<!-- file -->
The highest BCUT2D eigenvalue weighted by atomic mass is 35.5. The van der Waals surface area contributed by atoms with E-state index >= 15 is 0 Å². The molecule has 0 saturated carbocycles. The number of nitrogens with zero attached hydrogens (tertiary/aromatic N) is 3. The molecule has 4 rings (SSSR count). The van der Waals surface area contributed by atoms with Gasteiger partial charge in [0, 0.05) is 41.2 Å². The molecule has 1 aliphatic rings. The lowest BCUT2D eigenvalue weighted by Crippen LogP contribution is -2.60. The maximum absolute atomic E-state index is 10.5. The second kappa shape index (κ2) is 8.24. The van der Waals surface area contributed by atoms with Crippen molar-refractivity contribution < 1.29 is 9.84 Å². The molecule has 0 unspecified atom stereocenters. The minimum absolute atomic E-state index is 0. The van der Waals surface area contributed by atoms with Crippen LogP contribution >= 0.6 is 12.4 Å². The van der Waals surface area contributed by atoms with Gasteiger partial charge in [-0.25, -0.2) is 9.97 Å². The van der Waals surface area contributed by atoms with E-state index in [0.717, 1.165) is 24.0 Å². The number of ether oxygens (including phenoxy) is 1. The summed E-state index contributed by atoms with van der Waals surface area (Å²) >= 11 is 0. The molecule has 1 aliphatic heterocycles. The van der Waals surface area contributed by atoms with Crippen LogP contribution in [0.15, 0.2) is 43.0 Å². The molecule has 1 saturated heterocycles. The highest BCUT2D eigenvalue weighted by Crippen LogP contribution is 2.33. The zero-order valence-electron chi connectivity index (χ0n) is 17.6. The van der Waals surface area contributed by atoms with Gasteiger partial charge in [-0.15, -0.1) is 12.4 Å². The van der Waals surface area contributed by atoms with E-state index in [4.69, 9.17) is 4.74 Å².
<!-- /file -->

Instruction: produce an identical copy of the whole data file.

The highest BCUT2D eigenvalue weighted by atomic mass is 35.5. The van der Waals surface area contributed by atoms with E-state index >= 15 is 0 Å². The molecule has 0 saturated carbocycles. The number of nitrogens with zero attached hydrogens (tertiary/aromatic N) is 3. The molecule has 4 rings (SSSR count). The van der Waals surface area contributed by atoms with Gasteiger partial charge in [0, 0.05) is 41.2 Å². The molecule has 1 aliphatic rings. The lowest BCUT2D eigenvalue weighted by Crippen LogP contribution is -2.60. The maximum absolute atomic E-state index is 10.5. The second kappa shape index (κ2) is 8.24. The van der Waals surface area contributed by atoms with Crippen molar-refractivity contribution < 1.29 is 9.84 Å². The molecule has 0 unspecified atom stereocenters. The minimum absolute atomic E-state index is 0. The van der Waals surface area contributed by atoms with Crippen LogP contribution >= 0.6 is 12.4 Å². The van der Waals surface area contributed by atoms with Gasteiger partial charge in [-0.25, -0.2) is 9.97 Å². The van der Waals surface area contributed by atoms with E-state index in [0.717, 1.165) is 24.0 Å². The number of ether oxygens (including phenoxy) is 1. The summed E-state index contributed by atoms with van der Waals surface area (Å²) >= 11 is 0. The molecule has 1 aliphatic heterocycles. The van der Waals surface area contributed by atoms with Crippen LogP contribution in [0.15, 0.2) is 43.0 Å². The molecule has 1 saturated heterocycles. The highest BCUT2D eigenvalue weighted by Crippen LogP contribution is 2.33. The zero-order valence-electron chi connectivity index (χ0n) is 17.6. The van der Waals surface area contributed by atoms with Gasteiger partial charge in [-0.15, -0.1) is 12.4 Å². The van der Waals surface area contributed by atoms with E-state index in [4.69, 9.17) is 4.74 Å².